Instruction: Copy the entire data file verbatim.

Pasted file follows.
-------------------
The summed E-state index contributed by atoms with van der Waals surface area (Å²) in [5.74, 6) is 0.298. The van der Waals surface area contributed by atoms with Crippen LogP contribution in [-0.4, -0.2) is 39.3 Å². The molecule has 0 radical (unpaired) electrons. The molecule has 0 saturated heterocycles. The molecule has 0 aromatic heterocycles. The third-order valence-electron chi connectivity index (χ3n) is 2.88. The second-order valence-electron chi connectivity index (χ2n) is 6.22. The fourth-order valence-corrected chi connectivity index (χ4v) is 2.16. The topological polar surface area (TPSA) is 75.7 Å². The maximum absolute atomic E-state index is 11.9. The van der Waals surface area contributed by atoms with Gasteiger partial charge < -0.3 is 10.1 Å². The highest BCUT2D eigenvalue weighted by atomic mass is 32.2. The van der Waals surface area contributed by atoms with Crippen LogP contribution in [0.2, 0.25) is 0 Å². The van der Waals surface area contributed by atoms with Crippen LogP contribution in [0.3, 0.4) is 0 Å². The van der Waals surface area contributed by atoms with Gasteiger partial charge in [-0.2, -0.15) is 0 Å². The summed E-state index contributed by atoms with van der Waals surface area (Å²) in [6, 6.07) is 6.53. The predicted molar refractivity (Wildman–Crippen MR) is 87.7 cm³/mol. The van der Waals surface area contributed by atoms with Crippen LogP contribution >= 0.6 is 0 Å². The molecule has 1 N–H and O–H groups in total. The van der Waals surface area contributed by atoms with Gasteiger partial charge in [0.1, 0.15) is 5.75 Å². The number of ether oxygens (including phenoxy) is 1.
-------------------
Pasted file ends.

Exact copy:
The summed E-state index contributed by atoms with van der Waals surface area (Å²) in [5.74, 6) is 0.298. The van der Waals surface area contributed by atoms with Crippen LogP contribution in [-0.4, -0.2) is 39.3 Å². The molecule has 0 radical (unpaired) electrons. The molecule has 0 saturated heterocycles. The molecule has 0 aromatic heterocycles. The third-order valence-electron chi connectivity index (χ3n) is 2.88. The second-order valence-electron chi connectivity index (χ2n) is 6.22. The fourth-order valence-corrected chi connectivity index (χ4v) is 2.16. The topological polar surface area (TPSA) is 75.7 Å². The maximum absolute atomic E-state index is 11.9. The van der Waals surface area contributed by atoms with Gasteiger partial charge < -0.3 is 10.1 Å². The highest BCUT2D eigenvalue weighted by atomic mass is 32.2. The van der Waals surface area contributed by atoms with Crippen LogP contribution in [0.2, 0.25) is 0 Å². The van der Waals surface area contributed by atoms with Crippen LogP contribution in [0.3, 0.4) is 0 Å². The van der Waals surface area contributed by atoms with Gasteiger partial charge in [-0.2, -0.15) is 0 Å². The summed E-state index contributed by atoms with van der Waals surface area (Å²) in [6, 6.07) is 6.53. The predicted molar refractivity (Wildman–Crippen MR) is 87.7 cm³/mol. The van der Waals surface area contributed by atoms with Crippen LogP contribution >= 0.6 is 0 Å². The molecule has 1 N–H and O–H groups in total. The van der Waals surface area contributed by atoms with Gasteiger partial charge in [0.1, 0.15) is 5.75 Å². The number of ether oxygens (including phenoxy) is 1.